* The enemies of Gov. Hogg of Texas accuse him of naming his three children respectively Ima Hogg, Ura Hogg, and Moore Hogg. The Texas campaign promises to be one of the most unique on record, and the fear is expressed that it may become personal.
--St. Paul Daily News [Minneapolis, Minnesota], September 3, 1892.
         * Gov. Hogg of Texas, who is visiting New York, is a man with a large sense of humor. He has two daughters, one of whom he named Ima Hogg and the other Ura Hogg. He wanted to name his son Bea Hogg, but his wife put a stop to that.
--The Penny Press [Minneapolis, Minnesota], July 7, 1894
         * Ex-Governor Hogg of Texas takes the trouble to write to a Chicago paper that he has no children named Ura, Hesa, and Sheesa, but admits that he has a daughter named Ima. This seems to give his whole case away, says the Atlanta Constitution.
-- Fayetteville [North Carolina] Observer, December 5, 1896
         * Ex-Governor Hogg of Texas, now at the Hawaiian Hotel, besides being a man of force and strong convictions, has a vein of humor which finds all sorts of channels. His two daughters are named Ima and Ura, and a son is named Moore. These three names, in fact, introduced in succession, invariably have the effect originally conceived of. Miss Ima Hogg is with her father here.
--The Hawaiian Gazette, September 6, 1898

* Ima Hogg is the startling and decidedly non-euphonic name of the fair, winsome and pretty, curly-haired daughter of Governor James S. Hogg, of Texas, who at the Fourth of July dinner at Tammany Hall set the braves wild by a rattling Bryan and silver speech. Regarding the peculiar name of his daughter, the Governor says: “I suppose you have heard the ridiculous stories about the way my children are named. Now, the truth of the matter is, that my girl’s name is Ima Hogg. She was named by her mother. Her mother was reading a book somewhere in which one of the characters which interested her exceptionally was named Ima. About that time the little girl came along, and she was named Ima. We never noticed the play of her name until it was called to our attention. The boys all have rational names. They are Tom, Mike, and Will.”
--The North American [Philadelphia, Pennsylvania], July 13, 1899.

Ima's comments on this story are not recorded.

Saturday, March 9, 2013

"Ah, yes. I have met your queen."

On July 31, 1898, Ima and her father sailed for Hawaii aboard the U.S. Navy's  Arizona. The United States had annexed the Hawaiian Islands, and ex-Governor James Stephen Hogg was among the dignitaries invited to Hawaii to witness the raising of the stars and stripes over the islands. (That is another story, but not here.) But there was an unexpected delay: As Ima wrote later, “The ship . . . was filled with officers and soldiers [and] was anchored at sea for a day or so when one of the rudders was out of order. This made us too late for the ceremonies.”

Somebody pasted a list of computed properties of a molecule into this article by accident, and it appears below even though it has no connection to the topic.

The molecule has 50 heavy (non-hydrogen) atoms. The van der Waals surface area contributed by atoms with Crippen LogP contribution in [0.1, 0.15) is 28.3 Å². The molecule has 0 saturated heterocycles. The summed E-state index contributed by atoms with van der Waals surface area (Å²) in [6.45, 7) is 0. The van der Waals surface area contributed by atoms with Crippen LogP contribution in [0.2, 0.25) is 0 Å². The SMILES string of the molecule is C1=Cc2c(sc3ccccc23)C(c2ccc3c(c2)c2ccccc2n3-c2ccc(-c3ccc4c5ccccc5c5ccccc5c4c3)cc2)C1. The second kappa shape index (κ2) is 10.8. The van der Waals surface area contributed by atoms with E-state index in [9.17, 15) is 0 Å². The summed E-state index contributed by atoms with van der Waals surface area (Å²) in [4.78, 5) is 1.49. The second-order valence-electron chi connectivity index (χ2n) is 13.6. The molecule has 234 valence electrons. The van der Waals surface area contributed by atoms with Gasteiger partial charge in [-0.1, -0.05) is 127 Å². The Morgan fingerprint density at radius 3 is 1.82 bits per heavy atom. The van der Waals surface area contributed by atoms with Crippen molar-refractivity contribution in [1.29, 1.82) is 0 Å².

The voyage to Honolulu took eight days, and Ima, who had recently celebrated her sixteenth birthday on July 10, apparently had a fine time aboard. She kept a little notebook she labeled “My Freak Book” with a record of her trip, and all the Arizona’s officers signed it.
She and her father were in Hawaii by August 12, and stayed at the Hawaiian Palace Hotel. Years later, Ima recalled the events of their visit in her memoir:
”We were invited to Queen Liliuokalani’s birthday party celebration with music and native dancing outdoors, which was lovely.”
But Ima was not enchanted by the Queen’s residence, and even less enchanted by the Queen herself:
“The palace she lived in was not elegant and she was a large unattractive woman.”

Six decades later, when Ima Hogg was in her eighties, she once startled some Hawaiian visitors in Houston by remarking matter-of-factly, “Ah, yes. I have met your queen.”


Saturday, March 2, 2013

"I want no commission."

In April 1898 the United States went to war, and Ima’s father, J. S. Hogg, wanted to be in it. Cuba’s rebellion against Spanish control had finally brought the U.S. to a declaration of war against Spain. In February the United States battleship Maine, on a visit to Cuba, had sunk after a mysterious explosion in Havana Harbor. Two hundred sixty-six American sailors were killed, and many Americans were furious. President McKinley signed a document demanding Spain’s disengagement in Cuba on April 20. Spain refused, and the Spanish-American War was on.
Three days later,  J. S. Hogg age 47,  wrote a letter to his friend, Texas Governor Charles Culberson:                 

                                                                        April 23, 1898
Dear Governor:
         My services are at the command of my country for and during the war with Spain.
         Further discussion of the policy of the unfortunate measure is now out of place. The conflict is on and every self-respecting available man must, from impulses of pride, of honor, of patriotism, stand ready to place his business, his property, his life, at his country’s disposal, to the end that our flag shall not suffer dishonor. For the want of a military education I know my unfitness in any other capacity than that of a private soldier whose duty is to obey orders from those who may have the authority to give them.
         I want no commission. I aspire to no office. With those who are to carry the muskets to do execution I stand ready to go in line, shoulder to shoulder, and to share their fate whenever and wherever you or the recruiting officer you may name shall see fit to assign me.
         At command, Your Obt. Srv’t.,
                                                      J. S. Hogg.

But some weeks later the portly ex-Governor wrote to a friend, J. F. Banks in Kingsland, Texas, who was evidently of a similar age and girth: “Men of our sort and weight are excluded under the army rules and regulations from participating in the present war with Spain. . . . It seems that vigorous fat men over forty-five are not wanted by the government.”

         Will Hogg, age 23, hoped to get a commission to serve in the U.S. Navy, but he did not get it.